Another key difference between financial planners vs. financial advisors is how you pay them. A financial planner will typically charge a flat hourly or annual fee, while a financial advisor often earns a commission on investments or products they sell. Some financial advisors earn a combination of commissions and flat fees, and others may charge a percentage of your overall portfolio per year.

Now, we’ll dive further into what exactly a financial advisor does to help you further understand the difference.

 

How a Financial Advisor Helps Their Clients

While a financial advisor offers similar services to a financial planner, they also offer even more services, including:

  • Managing your investments
  • Acting as your stock broker
  • Advising and arranging insurance coverage
  • Strategizing estate planning
  • Making financial decisions
  • Executing your financial plan

While a financial planner will create your plan, a financial advisor will provide more hands-on services actually to help you execute that plan.

 

Designations a Financial Advisor May Have

If a financial advisor is working with the public, they are required to hold a FINRA Series 65 license. On top of that license, they may also hold other financial certifications that are similar to those of a financial planner. These may include:

  • Certified Financial Planner (CFP)
  • Chartered Financial Analyst (CFA)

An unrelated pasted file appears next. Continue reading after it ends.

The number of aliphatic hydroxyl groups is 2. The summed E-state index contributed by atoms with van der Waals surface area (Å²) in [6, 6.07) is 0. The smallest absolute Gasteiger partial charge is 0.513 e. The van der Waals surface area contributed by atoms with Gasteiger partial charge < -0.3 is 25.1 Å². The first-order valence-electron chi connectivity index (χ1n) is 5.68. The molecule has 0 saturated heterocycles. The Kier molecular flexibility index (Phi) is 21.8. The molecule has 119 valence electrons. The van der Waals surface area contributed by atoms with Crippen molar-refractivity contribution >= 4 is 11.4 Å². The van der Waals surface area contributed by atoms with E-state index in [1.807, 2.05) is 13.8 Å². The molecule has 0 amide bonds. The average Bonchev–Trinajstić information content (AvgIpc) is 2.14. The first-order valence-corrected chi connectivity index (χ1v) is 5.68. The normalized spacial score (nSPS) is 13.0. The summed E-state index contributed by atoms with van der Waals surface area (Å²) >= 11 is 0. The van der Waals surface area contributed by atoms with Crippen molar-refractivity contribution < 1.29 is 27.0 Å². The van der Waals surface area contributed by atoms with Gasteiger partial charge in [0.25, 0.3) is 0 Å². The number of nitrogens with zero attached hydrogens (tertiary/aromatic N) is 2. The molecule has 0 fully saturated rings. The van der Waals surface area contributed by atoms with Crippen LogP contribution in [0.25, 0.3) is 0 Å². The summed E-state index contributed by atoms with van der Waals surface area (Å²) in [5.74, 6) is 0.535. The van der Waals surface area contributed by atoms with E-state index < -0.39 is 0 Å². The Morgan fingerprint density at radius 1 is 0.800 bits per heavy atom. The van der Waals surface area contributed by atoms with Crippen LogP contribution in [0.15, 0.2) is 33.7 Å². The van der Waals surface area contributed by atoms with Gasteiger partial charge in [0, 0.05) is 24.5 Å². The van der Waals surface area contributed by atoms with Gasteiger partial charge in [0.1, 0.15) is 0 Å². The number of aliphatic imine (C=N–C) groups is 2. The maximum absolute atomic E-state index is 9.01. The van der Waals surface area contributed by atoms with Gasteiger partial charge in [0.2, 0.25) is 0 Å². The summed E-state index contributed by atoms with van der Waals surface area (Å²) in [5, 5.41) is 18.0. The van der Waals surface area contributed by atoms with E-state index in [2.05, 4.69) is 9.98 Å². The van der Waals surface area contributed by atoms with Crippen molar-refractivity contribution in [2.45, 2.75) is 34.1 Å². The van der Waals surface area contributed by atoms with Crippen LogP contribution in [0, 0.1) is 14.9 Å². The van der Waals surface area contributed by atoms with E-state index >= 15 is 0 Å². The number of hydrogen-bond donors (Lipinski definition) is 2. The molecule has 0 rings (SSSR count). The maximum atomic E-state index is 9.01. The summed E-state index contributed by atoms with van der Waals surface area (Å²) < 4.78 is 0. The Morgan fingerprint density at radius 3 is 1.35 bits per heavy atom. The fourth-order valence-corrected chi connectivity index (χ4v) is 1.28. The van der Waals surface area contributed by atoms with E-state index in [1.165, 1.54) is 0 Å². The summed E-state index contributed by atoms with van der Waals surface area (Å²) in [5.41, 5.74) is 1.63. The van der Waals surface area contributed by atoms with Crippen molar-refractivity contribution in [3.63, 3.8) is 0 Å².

• Chartered Financial Consultant (ChFC)
  • Certified Investment Management Analyst (CIMA)

The main designation to look for in a financial advisor is the FINRA Series 65 license.

 

Do I Need a Financial Advisor or a Financial Planner?

Choosing between a financial advisor and a planner will look different for everyone. The right fit for you depends on what your individual needs are. Before we jump into how to decide, remember that your needs will probably change over the course of your life. While one may be the best fit for you now, you may want to switch in a few years.

A financial planner is best for you if you:

  • Want help developing a long-term financial plan, but don’t need help implementing that plan
  • Want to understand how your finances will evolve over your lifetime
  • Have gone through a major life change, such as getting married
  • Are nearing retirement
  • Need help managing debt, saving for college or retirement, or minimizing expenses
  • Need help strategizing about asset transfers

A financial advisor may be the best fit for you if you:

  • Are looking for help implementing your financial plan
  • Don’t want to or don’t feel comfortable making financial decisions
  • Are looking for occasional financial guidance
  • Need help with a specific investment strategy

Again, your situation will likely change over your lifetime, so your decision isn’t permanent. You can always change your mind in the future.

 

Do I need to find a financial advisor or planner locally?

No, you don’t need to find a financial advisor or planner locally. In fact, doing so can be extremely limiting. The best fit for you may be just a Zoom call away, so don’t be afraid to consider financial advisors or planners that aren’t local.